| 1 (the perpetrator)|
24 July 2016
| 2016 Würzburg train attack, 2015 Sana'a mosque b, July 2016 Kabul bombing, Curtis Culwell Center att, 2015 Beirut bombings|
On 24 July 2016, fifteen people were injured, four seriously, in a suicide bombing outside a wine bar in Ansbach, Germany. The bomber, identified as Mohammad Daleel, was a 27-year-old Syrian refugee who had pledged allegiance to Abu Bakr al-Baghdadi, leader of the Islamic State. He was the only fatality in the incident. According to German authorities, Daleel was in contact with the Islamic State and had been planning more attacks before his backpack bomb exploded accidentally.
The incident followed three other attacks in Germany within a week, including a knife attack that killed a pregnant woman in Reutlingen earlier in the day, a mass shooting that killed nine people in Munich several days earlier, and a train attack in Würzburg. All of these were committed by people of Middle Eastern or Pashtun background, all of whom, save for the Munich shooter, were refugees or asylum seekers that recently came to Germany.
The Ansbach bombing was the first suicide bombing in German history, while Cüneyt Çiftçi, the perpetrator of a 2008 suicide bombing in Afghanistan, who had previously lived in Ansbach, is considered the first suicide bomber to have been born and raised in Germany.
2016 Ansbach bombing Wikipedia
At 22:12 CEST (20:12 UTC), a bomb exploded outside Eugens Weinstube (Eugene's Wine Bar) in Ansbach, Germany and injured fifteen people, four seriously. The explosion occurred near the entrance to the Ansbach Open music festival with around 2,500 people in attendance. It was initially thought to have been caused by a gas leak. Daleel was communicating with someone online immediately before the blast. Daleel was in communication with a telephone number in Saudi Arabia minutes before the attack. He carried a backpack filled with screws, nails, and miscellaneous metal parts used in wood manufacturing and was denied entry into the music festival shortly before the blast because he had no ticket. Thereafter, witnesses say, Daleel sat outside Eugene's Wine Bar, leaned forward, and detonated an improvised explosive device. Emergency personnel arrived and attempted to resuscitate Daleel, but he was already dead.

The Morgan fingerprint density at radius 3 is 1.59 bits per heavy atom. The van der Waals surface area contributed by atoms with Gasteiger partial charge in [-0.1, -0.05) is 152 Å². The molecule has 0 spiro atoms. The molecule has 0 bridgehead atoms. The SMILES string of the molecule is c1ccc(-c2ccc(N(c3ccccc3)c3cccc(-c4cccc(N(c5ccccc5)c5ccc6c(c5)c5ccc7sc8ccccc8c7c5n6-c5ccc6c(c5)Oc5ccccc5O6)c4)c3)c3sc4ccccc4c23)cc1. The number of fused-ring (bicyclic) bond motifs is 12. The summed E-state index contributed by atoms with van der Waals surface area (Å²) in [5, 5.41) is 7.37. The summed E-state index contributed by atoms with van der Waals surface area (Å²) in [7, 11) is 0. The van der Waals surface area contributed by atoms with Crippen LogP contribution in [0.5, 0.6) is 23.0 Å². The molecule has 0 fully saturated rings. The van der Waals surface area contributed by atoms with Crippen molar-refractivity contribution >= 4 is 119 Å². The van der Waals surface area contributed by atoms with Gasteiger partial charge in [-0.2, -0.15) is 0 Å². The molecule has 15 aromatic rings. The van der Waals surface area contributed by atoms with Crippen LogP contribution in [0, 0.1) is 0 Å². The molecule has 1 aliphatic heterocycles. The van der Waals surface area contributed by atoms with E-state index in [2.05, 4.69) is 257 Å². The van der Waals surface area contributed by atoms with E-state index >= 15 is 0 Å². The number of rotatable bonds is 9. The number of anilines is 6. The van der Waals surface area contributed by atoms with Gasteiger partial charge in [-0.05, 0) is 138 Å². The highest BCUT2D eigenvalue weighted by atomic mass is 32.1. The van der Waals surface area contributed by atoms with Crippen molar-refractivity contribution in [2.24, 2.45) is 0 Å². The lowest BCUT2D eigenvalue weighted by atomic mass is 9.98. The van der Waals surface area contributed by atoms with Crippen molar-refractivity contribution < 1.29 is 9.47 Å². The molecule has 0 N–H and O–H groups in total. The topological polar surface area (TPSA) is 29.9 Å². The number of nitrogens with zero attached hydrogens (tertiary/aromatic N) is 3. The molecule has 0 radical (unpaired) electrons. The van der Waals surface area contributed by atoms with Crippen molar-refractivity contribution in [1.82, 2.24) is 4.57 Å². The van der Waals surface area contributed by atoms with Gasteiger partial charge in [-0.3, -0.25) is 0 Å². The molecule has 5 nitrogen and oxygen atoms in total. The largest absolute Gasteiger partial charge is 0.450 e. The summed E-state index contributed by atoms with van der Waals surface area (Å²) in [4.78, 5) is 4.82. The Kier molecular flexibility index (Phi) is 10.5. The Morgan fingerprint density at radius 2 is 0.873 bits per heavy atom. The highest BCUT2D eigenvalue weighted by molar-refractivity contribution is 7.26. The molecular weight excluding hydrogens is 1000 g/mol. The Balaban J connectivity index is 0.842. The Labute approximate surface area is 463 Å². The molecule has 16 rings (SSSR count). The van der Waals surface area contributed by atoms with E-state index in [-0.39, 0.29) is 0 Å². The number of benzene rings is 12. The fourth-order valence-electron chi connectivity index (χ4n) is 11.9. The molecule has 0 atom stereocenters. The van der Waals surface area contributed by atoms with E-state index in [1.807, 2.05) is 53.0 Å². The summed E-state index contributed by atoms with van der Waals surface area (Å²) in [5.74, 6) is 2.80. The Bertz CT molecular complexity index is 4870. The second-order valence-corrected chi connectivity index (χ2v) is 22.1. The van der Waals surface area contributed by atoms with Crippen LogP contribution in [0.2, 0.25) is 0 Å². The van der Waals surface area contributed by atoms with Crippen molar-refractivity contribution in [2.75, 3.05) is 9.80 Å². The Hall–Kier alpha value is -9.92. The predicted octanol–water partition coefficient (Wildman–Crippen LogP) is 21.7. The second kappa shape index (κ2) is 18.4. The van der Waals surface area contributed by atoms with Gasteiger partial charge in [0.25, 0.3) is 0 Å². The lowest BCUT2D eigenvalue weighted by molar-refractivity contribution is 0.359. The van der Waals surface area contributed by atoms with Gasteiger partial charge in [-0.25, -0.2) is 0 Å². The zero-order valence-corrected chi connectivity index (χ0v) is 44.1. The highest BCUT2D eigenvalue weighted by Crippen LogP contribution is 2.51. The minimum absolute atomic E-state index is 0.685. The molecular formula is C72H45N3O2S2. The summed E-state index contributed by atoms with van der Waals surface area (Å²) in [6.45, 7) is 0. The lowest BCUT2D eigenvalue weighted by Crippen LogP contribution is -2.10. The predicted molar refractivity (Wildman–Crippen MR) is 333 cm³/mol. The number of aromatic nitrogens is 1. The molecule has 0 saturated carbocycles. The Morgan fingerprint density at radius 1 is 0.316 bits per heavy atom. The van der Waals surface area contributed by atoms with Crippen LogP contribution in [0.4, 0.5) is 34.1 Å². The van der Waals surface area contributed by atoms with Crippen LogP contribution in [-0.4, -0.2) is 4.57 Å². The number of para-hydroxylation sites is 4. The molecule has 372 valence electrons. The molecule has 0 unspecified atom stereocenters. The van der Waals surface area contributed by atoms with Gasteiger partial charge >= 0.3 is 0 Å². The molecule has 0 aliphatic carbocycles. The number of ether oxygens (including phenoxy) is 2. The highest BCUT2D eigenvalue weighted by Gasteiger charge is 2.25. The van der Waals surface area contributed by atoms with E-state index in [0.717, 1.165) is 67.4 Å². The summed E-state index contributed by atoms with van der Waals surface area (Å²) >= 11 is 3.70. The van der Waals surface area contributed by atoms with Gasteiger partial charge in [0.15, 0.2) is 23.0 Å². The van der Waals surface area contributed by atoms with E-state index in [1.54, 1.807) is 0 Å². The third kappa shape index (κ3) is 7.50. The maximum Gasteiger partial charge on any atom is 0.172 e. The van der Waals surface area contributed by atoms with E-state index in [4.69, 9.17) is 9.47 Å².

Mohammad Daleel (Arabic: محمد دليل) was a 27-year-old Syrian refugee from Aleppo who had arrived in Germany in 2014 seeking asylum. He had been registered as a refugee first in Bulgaria, then later in Austria. Normal procedure in Germany did not allow Daleel to be deported to his home country due to the ongoing Syrian civil war. As he had been registered in Bulgaria, German officials and the local court in Ansbach rejected his first asylum request on 2 December 2014 and ordered his deportation to Bulgaria. He then attempted to commit suicide twice and was under psychiatric care. Due to Daleel's mental health diagnosis, the deportation to Bulgaria was suspended. On 13 July 2016, a second deportation notice to Bulgaria was sent to Daleel.
After the bombing, Harald Weinberg from Die Linke (The Left Party) said he had intervened on behalf of Daleel in his attempted deportation to Bulgaria in 2015, one of six asylum seekers he has aided. He said he is "shocked and saddened" by the attack, "Especially since I am often at the Eugene Weinstube and am familiar with many guests there," but given what he knew at that time he believed he had done the right thing.
Bild reported that Daleel built the bomb "in the refugee center".
The music festival was cancelled and the immediate vicinity in which the bombing occurred was evacuated.
German authorities have found a video showing Daleel pledging allegiance to the leader of the Islamic State, Abu Bakr al-Baghdadi, and intending to attack Germans on his phone. Multiple cell phones, SIM cards, a notebook, and six Facebook accounts with Islamist material that belonged to Daleel were also discovered and under investigation. Furthermore, inside the asylum accommodation in which the attacker lived, materials for bomb building were uncovered. Joachim Herrmann, the Bavarian interior minister, said that "it is unquestionable that it is a terror attack with corresponding Islamist convictions of the perpetrator."
Less than an hour after media reported that the attacker had made a pledge of allegiance to Abu Bakr al-Baghdadi, the Amaq News Agency called him an Islamic State fighter who executed the operation in response to calls to target countries of the coalition that fights Islamic State.
As a result of the recent attacks in Germany, the hashtag #Merkelsommer and phrase "Merkel summer" trended on Twitter starting on 25 July 2016 and appeared in other social media. Experts believed that the recent attacks could create an anti-foreigner sentiment in the country, thus presenting criticism and pressure for Angela Merkel, the Chancellor of Germany since 2005.
Joachim Herrmann acknowledged that it was "a very terrible week, as I think it was for most of the people in Bavaria." He said that German authorities would investigate ways to prevent abuse of the asylum system.